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Aug. 20, 2008
Solo gets a chance at redemption vs. Brazil

By Michael Lewis Editor

Goalkeeper Hope Solo gets a shot at Brazil in a meaningful game in the women's Olympic gold-medal match Thursday.
Goalkeeper Hope Solo gets a shot at Brazil in a meaningful game in the women's Olympic gold-medal match Thursday.
Linda Cuttone/Sports Vue Images
Beijing -- U.S. international goalkeeper Hope Solo gets an opportunity Thursday night that not many of us will get -- a chance at redemption.

Ten months after being in the middle of a major controversy, Solo finally takes on Brazil in a meaningful game -- the women's soccer gold-medal match of the Olympics.

Last Sept. 27 an angry Solo vented her frustration about her benching in last year's Women's World Cup semifinal against the Brazilians. Then U.S. coach Greg Ryan surprisingly had replaced her with veteran Briana Scurry and the Americans suffered their worst defeat in history, 4-0, in the in Hangzhou, China.

"There is no doubt in my mind I would have made those saves," Solo told Canadian TV in Hangzhou, some three hours south of this city.

Not surprisingly, Solo's comments created a major controversy on a team best known for being so close-knit. She was banned from being around the team at the WWC -- she did not sit on the bench during the 4-1 third-place match victory over Norway -- and was ostracized by her teammates.

So, it shouldn't be surprising that Solo is looking forward to the game at Workers Stadium at 9 p.m. local time Thursday (USA Network, NBC Olympic Soccer Channel, 9 a.m.).

"I think it would be nice to play Brazil and want to reclaim what you wanted to have," Solo told reporters after she backstopped the U.S.'s 4-2 semifinal win over Japan Monday night.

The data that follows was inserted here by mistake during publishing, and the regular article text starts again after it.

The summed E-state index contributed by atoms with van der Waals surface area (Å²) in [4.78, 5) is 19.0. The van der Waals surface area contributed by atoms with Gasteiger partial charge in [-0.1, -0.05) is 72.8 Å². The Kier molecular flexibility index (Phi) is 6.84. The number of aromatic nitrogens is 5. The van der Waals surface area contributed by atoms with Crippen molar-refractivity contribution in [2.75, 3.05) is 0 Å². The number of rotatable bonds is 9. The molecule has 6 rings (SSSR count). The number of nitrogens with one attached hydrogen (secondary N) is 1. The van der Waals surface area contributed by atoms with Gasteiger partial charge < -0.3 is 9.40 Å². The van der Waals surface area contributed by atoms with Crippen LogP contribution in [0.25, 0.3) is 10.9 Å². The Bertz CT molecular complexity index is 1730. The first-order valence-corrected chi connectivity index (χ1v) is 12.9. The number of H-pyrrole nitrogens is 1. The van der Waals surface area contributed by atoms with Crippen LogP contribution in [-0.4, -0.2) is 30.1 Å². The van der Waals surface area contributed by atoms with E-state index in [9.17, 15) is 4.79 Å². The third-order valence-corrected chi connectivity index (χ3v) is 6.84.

The Americans are the reigning Olympic champions, having won in Athens, Greece four years ago against Brazil in extratime, 2-1. Most of the talk, however, is about the Americans avenging last year's embarrassing defeat.

Solo said that was in the past.

"I don't think it's a personal thing anymore," she said. "I think it's the team wanting to reclaim what we could have gotten in the World Cup. It has nothing to do with personal anything right now."

Solo paid the price personally with her teammates. It took a while, but her teammates warmed up and came around. They had to because Solo won back her starting status. If the Americans had any shot of winning here, they would have to do so as a team.

"I feel great with my teammates," Solo said. "I've never been that player who is overly close to my teammates. But yes now we are and it's not just winning. It's living in a foreign country, living in an athletes village."

Since Solo's benching and outburst, the team atmosphere has been transformed dramatically.

Ryan has been replaced by Pia Sundhage, who has changed the team's style of play and psyche with her power of positive thinking. Solo's teammates say they have forgiven her.

"That's pretty much happened," said forward Angela Hucles, who leads the team with four goals. "That's something we haven't even thought about since last year. That's definitely been put behind us for a long time. It only comes up when the media asks us questions about it."

The U.S. must find a way to stop a lethal Brazilian attack that includes two-time FIFA world player of the year Marta, Cristiane(tournament-best five goals) and Daniela. That trio did not play against the U.S. during three friendlies earlier this year, all 1-0 American victories.

How good is Brazil? Well, Germany did not allow a goal in its first four games before the Brazilians rolled to a 4-1 victory Monday. That's how good.

"There's going to be a lot of emotion," Solo told the Kansas City Star. "We have to maintain that and keep our focus. Brazil does a great job of coming in and dancing and singing and creating an atmosphere and environment that can be intimidating. But I think we've seen that enough."
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